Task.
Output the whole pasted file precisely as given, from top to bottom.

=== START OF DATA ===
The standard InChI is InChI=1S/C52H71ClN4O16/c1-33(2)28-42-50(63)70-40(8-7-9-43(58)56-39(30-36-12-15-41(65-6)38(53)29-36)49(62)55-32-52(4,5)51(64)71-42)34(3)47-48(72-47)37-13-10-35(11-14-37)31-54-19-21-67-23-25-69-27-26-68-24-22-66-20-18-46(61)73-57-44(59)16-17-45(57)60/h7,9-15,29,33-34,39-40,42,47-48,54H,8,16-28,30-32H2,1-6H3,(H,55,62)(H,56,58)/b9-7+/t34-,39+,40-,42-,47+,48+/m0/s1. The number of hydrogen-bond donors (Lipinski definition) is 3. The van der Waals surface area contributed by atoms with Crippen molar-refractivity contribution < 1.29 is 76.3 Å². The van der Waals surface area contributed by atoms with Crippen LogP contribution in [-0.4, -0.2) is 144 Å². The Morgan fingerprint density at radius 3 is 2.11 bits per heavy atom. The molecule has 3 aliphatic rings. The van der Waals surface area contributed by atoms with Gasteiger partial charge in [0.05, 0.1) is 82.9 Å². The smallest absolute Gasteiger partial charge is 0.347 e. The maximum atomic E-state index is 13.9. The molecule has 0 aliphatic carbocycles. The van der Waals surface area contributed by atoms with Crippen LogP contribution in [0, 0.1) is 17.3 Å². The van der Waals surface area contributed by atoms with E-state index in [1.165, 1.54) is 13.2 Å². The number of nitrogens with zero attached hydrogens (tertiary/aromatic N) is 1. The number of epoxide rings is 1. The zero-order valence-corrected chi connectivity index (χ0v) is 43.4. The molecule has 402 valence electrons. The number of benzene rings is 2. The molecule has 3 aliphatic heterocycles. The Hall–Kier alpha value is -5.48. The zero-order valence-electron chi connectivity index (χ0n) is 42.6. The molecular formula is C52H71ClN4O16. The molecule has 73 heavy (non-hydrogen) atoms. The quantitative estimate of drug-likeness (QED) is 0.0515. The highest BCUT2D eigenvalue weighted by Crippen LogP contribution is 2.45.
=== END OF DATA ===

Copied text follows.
The standard InChI is InChI=1S/C52H71ClN4O16/c1-33(2)28-42-50(63)70-40(8-7-9-43(58)56-39(30-36-12-15-41(65-6)38(53)29-36)49(62)55-32-52(4,5)51(64)71-42)34(3)47-48(72-47)37-13-10-35(11-14-37)31-54-19-21-67-23-25-69-27-26-68-24-22-66-20-18-46(61)73-57-44(59)16-17-45(57)60/h7,9-15,29,33-34,39-40,42,47-48,54H,8,16-28,30-32H2,1-6H3,(H,55,62)(H,56,58)/b9-7+/t34-,39+,40-,42-,47+,48+/m0/s1. The number of hydrogen-bond donors (Lipinski definition) is 3. The van der Waals surface area contributed by atoms with Crippen molar-refractivity contribution < 1.29 is 76.3 Å². The van der Waals surface area contributed by atoms with Crippen LogP contribution in [-0.4, -0.2) is 144 Å². The Morgan fingerprint density at radius 3 is 2.11 bits per heavy atom. The molecule has 3 aliphatic rings. The van der Waals surface area contributed by atoms with Gasteiger partial charge in [0.05, 0.1) is 82.9 Å². The smallest absolute Gasteiger partial charge is 0.347 e. The maximum atomic E-state index is 13.9. The molecule has 0 aliphatic carbocycles. The van der Waals surface area contributed by atoms with Crippen LogP contribution in [0, 0.1) is 17.3 Å². The van der Waals surface area contributed by atoms with E-state index in [1.165, 1.54) is 13.2 Å². The number of nitrogens with zero attached hydrogens (tertiary/aromatic N) is 1. The number of epoxide rings is 1. The zero-order valence-corrected chi connectivity index (χ0v) is 43.4. The molecule has 402 valence electrons. The number of benzene rings is 2. The molecule has 3 aliphatic heterocycles. The Hall–Kier alpha value is -5.48. The zero-order valence-electron chi connectivity index (χ0n) is 42.6. The molecular formula is C52H71ClN4O16. The molecule has 73 heavy (non-hydrogen) atoms. The quantitative estimate of drug-likeness (QED) is 0.0515. The highest BCUT2D eigenvalue weighted by Crippen LogP contribution is 2.45.